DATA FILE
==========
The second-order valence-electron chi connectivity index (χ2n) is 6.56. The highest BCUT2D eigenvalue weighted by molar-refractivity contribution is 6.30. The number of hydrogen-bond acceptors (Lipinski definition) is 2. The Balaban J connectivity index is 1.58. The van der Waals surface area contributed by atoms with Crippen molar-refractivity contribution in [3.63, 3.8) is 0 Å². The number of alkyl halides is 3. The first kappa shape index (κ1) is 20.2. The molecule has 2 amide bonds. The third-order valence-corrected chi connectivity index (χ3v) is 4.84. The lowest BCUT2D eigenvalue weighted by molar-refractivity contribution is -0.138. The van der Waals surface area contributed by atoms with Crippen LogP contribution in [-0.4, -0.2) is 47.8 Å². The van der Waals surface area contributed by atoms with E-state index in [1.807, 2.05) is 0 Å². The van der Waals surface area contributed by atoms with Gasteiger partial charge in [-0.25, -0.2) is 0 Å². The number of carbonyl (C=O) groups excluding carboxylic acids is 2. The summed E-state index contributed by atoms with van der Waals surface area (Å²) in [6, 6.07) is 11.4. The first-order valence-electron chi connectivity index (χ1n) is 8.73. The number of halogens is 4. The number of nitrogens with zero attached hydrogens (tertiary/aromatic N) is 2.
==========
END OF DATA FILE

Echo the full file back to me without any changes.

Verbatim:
The second-order valence-electron chi connectivity index (χ2n) is 6.56. The highest BCUT2D eigenvalue weighted by molar-refractivity contribution is 6.30. The number of hydrogen-bond acceptors (Lipinski definition) is 2. The Balaban J connectivity index is 1.58. The van der Waals surface area contributed by atoms with Crippen molar-refractivity contribution in [3.63, 3.8) is 0 Å². The number of alkyl halides is 3. The first kappa shape index (κ1) is 20.2. The molecule has 2 amide bonds. The third-order valence-corrected chi connectivity index (χ3v) is 4.84. The lowest BCUT2D eigenvalue weighted by molar-refractivity contribution is -0.138. The van der Waals surface area contributed by atoms with Crippen LogP contribution in [-0.4, -0.2) is 47.8 Å². The van der Waals surface area contributed by atoms with E-state index in [1.807, 2.05) is 0 Å². The van der Waals surface area contributed by atoms with Gasteiger partial charge in [-0.25, -0.2) is 0 Å². The number of carbonyl (C=O) groups excluding carboxylic acids is 2. The summed E-state index contributed by atoms with van der Waals surface area (Å²) in [6, 6.07) is 11.4. The first-order valence-electron chi connectivity index (χ1n) is 8.73. The number of halogens is 4. The number of nitrogens with zero attached hydrogens (tertiary/aromatic N) is 2.